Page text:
The stock market drifted lower Tuesday after setting a string of record highs. Shares of RadioShack slid as the retailer's losses deepened.
The stock market drifted lower Tuesday after setting a string of record highs. Shares of RadioShack slid as the retailer’s losses deepened.
KEEPING SCORE: The Standard & Poor’s 500 index is down four points, or 0.2 percent, to 1,947 as of 3 p.m. Eastern time. The S&P 500, the most widely used benchmark for mutual funds, closed at an all-time high on Monday and finished higher for a fourth day in a row.
The Dow Jones industrial average fell 14 points, or 0.1 percent, to 16,930, while the Nasdaq gave up four points, less than 0.1 percent, to 4,332.
The losses were broad but small. Seven of the 10 industry groups in the S&P 500 fell, led by industrials with a 0.4 percent drop.
- Richard Sherman asks for Tyler Lockett-Mario Kart mashup, the internet answers
- Seahawks trade Kevin Norwood, make other moves to get roster to 75
- The latest on Seahawks safety Kam Chancellor's holdout
- The Californians keep coming, but King County gives back
- 2 people killed in Seattle-area windstorm identified
Most Read Stories
DOUBTERS: After slumping earlier this year, the stock market has been on a slow and steady climb since April. In recent weeks, a number of encouraging economic reports have helped push the S&P 500 to a series of record highs and left the index up 5.5 percent for the year. Some analysts argue that this success rests on shaky ground.
“I’ve never seen a rally that has been so hated and mistrusted before,” said Dan Veru, chief investment officer at Palisade Capital Management. “People ask me, ‘Why is the stock market up? When should I bail out before the next crash?'”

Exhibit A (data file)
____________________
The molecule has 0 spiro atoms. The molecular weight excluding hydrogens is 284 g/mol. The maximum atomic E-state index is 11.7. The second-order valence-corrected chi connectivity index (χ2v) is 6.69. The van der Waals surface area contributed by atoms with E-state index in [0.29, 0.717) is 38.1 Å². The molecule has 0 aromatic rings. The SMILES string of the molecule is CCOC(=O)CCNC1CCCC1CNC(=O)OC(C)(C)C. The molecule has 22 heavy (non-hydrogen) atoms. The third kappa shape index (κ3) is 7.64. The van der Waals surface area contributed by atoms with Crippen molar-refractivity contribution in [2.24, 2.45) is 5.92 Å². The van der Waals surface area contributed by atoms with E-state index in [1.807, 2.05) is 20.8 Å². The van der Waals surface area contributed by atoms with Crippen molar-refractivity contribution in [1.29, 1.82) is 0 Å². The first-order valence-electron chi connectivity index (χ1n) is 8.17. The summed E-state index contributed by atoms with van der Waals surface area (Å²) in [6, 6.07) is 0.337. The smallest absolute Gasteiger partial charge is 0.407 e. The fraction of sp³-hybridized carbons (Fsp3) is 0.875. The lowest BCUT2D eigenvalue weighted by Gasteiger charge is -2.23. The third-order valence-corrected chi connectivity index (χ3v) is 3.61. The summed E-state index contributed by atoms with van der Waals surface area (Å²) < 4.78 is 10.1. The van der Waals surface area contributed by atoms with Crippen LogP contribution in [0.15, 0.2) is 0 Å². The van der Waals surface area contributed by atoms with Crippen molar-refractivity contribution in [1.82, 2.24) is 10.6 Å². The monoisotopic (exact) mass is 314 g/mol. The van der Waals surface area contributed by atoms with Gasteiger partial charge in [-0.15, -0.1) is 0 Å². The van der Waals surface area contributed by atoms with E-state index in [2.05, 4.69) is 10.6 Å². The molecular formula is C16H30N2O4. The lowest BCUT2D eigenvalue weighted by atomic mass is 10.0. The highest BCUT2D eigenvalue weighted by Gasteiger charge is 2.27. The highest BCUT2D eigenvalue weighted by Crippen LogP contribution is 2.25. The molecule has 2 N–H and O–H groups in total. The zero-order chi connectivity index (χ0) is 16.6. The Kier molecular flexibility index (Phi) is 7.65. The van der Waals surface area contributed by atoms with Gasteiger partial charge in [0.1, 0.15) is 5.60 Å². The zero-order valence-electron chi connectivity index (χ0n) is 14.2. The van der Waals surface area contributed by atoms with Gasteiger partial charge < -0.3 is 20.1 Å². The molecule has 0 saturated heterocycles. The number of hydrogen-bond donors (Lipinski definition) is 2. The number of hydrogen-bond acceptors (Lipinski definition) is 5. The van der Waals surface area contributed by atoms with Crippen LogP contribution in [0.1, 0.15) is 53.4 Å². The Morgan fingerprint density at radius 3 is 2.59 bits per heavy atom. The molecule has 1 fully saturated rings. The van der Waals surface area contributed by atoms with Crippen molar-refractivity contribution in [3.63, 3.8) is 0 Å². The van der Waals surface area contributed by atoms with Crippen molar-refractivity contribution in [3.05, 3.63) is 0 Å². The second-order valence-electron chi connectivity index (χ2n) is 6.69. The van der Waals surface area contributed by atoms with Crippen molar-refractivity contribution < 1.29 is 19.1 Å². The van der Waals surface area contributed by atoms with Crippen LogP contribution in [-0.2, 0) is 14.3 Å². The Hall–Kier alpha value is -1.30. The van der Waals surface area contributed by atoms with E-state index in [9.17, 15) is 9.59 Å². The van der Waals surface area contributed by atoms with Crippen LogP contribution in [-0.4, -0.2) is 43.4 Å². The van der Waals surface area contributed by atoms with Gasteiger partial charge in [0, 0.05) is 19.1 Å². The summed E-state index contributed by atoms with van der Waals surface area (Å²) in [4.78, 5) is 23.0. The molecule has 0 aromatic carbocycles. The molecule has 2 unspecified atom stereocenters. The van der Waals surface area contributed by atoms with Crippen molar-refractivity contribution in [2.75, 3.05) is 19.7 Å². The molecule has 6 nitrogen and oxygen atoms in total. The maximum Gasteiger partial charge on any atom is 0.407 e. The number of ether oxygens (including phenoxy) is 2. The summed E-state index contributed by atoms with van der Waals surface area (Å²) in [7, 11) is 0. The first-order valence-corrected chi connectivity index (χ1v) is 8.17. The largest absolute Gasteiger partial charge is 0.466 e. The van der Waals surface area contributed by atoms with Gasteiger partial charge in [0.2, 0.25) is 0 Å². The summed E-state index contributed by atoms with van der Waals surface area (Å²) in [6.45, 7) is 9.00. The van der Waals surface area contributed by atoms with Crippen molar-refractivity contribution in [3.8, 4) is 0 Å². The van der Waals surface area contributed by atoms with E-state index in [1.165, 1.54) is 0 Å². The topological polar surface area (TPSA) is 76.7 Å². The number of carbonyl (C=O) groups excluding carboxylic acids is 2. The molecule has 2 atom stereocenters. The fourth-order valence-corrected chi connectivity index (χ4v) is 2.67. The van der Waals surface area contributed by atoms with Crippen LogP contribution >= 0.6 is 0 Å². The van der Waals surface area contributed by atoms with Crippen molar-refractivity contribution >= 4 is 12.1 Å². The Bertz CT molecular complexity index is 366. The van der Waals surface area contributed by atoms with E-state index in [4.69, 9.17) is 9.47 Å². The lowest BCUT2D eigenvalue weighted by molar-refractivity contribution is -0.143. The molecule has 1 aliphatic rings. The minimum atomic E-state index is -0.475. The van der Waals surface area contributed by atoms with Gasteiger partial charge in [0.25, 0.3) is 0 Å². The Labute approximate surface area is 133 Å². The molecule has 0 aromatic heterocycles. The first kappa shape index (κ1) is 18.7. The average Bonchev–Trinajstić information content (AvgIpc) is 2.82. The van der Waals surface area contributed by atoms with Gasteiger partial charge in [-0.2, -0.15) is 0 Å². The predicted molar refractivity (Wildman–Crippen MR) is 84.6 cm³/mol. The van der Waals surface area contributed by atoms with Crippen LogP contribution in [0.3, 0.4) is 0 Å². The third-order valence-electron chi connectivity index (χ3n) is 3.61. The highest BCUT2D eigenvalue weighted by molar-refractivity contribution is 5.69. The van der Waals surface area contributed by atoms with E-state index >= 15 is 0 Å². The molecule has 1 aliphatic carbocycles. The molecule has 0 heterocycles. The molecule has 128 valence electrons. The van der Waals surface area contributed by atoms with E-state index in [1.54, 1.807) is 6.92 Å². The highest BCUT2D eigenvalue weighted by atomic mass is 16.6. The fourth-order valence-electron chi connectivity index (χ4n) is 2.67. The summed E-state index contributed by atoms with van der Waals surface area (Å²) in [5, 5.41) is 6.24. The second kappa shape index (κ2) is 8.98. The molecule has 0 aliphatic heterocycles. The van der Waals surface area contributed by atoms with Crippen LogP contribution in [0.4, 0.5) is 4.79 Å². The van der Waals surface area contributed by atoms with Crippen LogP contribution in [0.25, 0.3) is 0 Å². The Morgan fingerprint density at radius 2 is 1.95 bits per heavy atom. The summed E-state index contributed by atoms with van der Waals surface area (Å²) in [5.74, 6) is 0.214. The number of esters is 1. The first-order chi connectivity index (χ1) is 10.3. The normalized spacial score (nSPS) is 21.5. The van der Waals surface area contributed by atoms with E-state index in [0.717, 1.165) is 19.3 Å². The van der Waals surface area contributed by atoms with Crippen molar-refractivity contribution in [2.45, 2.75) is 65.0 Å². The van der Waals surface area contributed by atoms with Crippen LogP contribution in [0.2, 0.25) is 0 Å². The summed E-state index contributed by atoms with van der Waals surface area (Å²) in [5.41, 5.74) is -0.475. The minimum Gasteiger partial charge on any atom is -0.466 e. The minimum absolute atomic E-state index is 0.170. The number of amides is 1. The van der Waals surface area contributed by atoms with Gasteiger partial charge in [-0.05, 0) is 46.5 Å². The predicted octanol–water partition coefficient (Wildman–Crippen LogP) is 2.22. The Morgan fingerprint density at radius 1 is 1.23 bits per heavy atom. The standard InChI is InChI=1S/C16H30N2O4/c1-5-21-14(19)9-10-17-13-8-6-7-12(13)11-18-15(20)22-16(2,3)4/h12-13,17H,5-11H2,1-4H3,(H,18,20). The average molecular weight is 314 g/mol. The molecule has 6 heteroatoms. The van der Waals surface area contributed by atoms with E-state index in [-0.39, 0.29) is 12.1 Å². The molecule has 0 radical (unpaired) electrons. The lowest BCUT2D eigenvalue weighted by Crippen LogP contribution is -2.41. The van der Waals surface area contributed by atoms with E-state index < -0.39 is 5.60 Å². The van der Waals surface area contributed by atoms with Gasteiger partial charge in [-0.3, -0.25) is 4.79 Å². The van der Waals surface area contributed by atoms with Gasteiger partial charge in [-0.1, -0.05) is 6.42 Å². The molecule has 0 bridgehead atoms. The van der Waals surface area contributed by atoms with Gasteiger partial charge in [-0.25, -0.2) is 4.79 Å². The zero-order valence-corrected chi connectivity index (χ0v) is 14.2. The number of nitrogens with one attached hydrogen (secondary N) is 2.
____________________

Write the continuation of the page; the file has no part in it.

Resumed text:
ON SALE: RadioShack’s stock fell 18 cents, or 11 percent, to $1.37 after the retailer posted a deeper loss than analysts had expected. Sales also slumped.
BUY BACK: MetLife Inc.’s stock rose 30 cents, or 0.5 percent, to $54.94 after the insurer said it plans to buy its own shares for the first time in about six years, with the goal of spending up to $1 billion on its own stock.
ECONOMIC NEWS: The government reported Tuesday that wholesalers added to their stockpiles of goods in April, a move which suggests they anticipate stronger growth. A separate report said that the number of job openings climbed to 4.5 million in April, the highest figure since September 2007. The increase could be a signal that companies will add workers to payrolls in the months ahead.
“The labor market recovery looks for real,” Chris Rupkey, chief financial economist at the Bank of Tokyo-Mitsubishi, wrote in a note to clients. “The economy is better than you think.”
FOREVER YOUNG: Botox maker Allergan rejected a buyout offer from Valeant Pharmaceuticals and Bill Ackman’s Pershing Square Capital Management, saying the $53 billion bid undervalues the company and creates too much risk. After rising to $165.48 in the morning, Allergan’s stock went into reverse and was down 97 cents, or 0.6 percent, to $163.18.
TWO CENTS: Best Buy said that it’s going to raise its quarterly dividend by two cents to 19 cents per share. The move comes a month after the retailer reported its highest quarterly profit in more than three years. Best Buy’s stock rose 64 cents, or 2 percent, to $29.44.
EUROPE: The region’s major stock indexes made slight moves. Germany’s DAX rose 0.2 percent, while France’s CAC-40 rose 0.1 percent. In the U.K., the FTSE 100 index ended flat.
BONDS AND COMMODITIES: In the market for U.S. government bonds, the yield on the 10-year Treasury inched up to 2.64 percent from 2.61 percent late Monday. Yields rise when bond prices fall. The price of oil fell 6 cents to settle at $104.35 a barrel.